Yes, although not explicitly. Bradford likes to call his art ‘social abstraction’. In many cases, the paper he uses started out on advertising hoardings in the working-class neighbourhoods of South Central Los Angeles, reflecting much of what constitutes business there: from paternity tests and high-interest loans to fast-track immigration papers.

Bradford is represented by Mnuchin Gallery

Mark Bradford was born in Los Angeles, California on November 20, 1961 to a family of hairdressers. Bradford’s early work used the materials found around salons, including the paper rectangles used for permanents, bobby pins, and hair dye, beginning an interest in the use of found materials. He is best known for his multimedia abstract paintings whose laborious surfaces hint at the artist’s excavation of emotional and political terrain. Bradford also creates public art, installations, and video, often exploring the relationship between high art and popular culture and between materiality, surface, and image. 

and Hauser and Wirth

Characterized by its layered formal, material, and conceptual complexity, Bradford’s work explores social and political structures that objectify marginalized communities and the bodies of vulnerable populations. Just as essential to Bradford’s work is a social engagement practice through which he reframes objectifying societal structures by bringing contemporary art and ideas into communities with limited access to museums and cultural institutions.

Vogue, "Mark Bradford’s Got A Brand New Bag" 

“I’m excited and I’m going to stay excited,” says the Los Angeles-based artist Mark Bradford, who is representing the U.S. at this year’s Venice Biennale, while talking at the bar in Lafayette, a downtown New York restaurant. He’s going to stay excited for six years, to be precise. A painting and sculpture installation of his intricate and mesmerizing work, Tomorrow is Another Day, will be on display through November in the Biennale’s American pavilion, and he has also dug into the city with a second, more long-term project, Process Collettivo, that is purely his own.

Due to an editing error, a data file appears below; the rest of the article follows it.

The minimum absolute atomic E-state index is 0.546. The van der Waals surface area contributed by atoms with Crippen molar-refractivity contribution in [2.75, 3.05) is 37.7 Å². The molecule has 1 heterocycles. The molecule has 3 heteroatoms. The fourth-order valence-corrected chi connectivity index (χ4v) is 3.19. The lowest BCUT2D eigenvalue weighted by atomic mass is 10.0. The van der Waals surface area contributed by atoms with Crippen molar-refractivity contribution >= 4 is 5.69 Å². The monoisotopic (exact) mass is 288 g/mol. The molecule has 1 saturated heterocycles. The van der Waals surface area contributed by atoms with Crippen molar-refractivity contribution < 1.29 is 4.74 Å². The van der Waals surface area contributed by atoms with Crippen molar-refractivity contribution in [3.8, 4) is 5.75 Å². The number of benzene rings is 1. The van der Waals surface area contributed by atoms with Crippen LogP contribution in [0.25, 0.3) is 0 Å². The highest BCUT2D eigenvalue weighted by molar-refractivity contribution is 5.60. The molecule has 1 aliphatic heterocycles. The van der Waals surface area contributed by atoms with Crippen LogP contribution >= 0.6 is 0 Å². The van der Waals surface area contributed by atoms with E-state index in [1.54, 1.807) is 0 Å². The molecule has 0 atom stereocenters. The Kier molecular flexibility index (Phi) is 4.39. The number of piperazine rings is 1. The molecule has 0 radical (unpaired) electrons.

Bradford is in New York this week to talk about both this initiative and his pavilion show, presented by the Baltimore Museum of Art and the Rose Art Museum at Brandeis University. At a lunch full of journalists and admirers, he brings his considerable charisma to describing what drives him as a blue-chip artist who is genuinely in the world.

Etc. etc. etc.

Black Lives Matter sentiment is essentially a militant expression of racial liberalism....Black Lives Matter is a cry for full recognition within the established terms of liberal democratic capitalism.

Hauser and Wirth, Philip Guston and Hannah Black

Hannah Black, Antwaun Sargent, Parker Bright, and Dana Schutz  

Video art and Gallery Film 

Philosopher Christopher Lebron

Bradford's work is hyped, but his stylish, tasteful, abstractions exist in the shadow of films by Steve McQueen and Barry Jenkins, and even of black Hollywood crap. If Bradford's work is more interesting than Schutz' it's because in one way or another his work looks forward, not as progress but as honesty, even against intention: claims for "art", half full or half empty. Bradford is a good designer; his works for what they are, are "contemporary";  Schutz' paintings are a warmed-over and flabby rehash of what in other contexts would be the recent past. And while it's a truism that minorities, women, and the marginal are allowed to play off their own situation, Schutz didn't play off her own. But claims for mixing abstraction and "content", like  Tomashi Jackson's claims for "research", are hollow, and claims for Bradford being the new Pollock, and Lewis' claims for "groundwork", are puffery at the same level of claims for Schutz.

Lorna Simpson (Hauser and Wirth again) and Kara Walker (Christies again) make work in the shadow of film, but their work is figurative, narrative and theatrical, and "subject matter" in poetry is not "content". But all these distinctions are the distinctions of criticism, subject to debate.  What's not subject to debate is that everyone above is thoroughly, and comfortably, bourgeois, and the artists in the larger scheme, conservative. Simpson's and Walker's work is more interesting because the elitism is palpable if not explicit, and the conservatism is knowing.       

All of this is the story of the growing black bourgeoisie, a new non-white elite, and the fading of the avant-garde and vanguardism of every sort, of philosophy, and "fine art".  McQueen started in the art world, but moved beyond it. He didn't "sell out"; he understood that the larger world is also now the more complex one. Simpson and Walker will never leave. 

See also Baldwin et al., and again and again, the history of intellectuals who avoided academia, or came and went. It's a long list.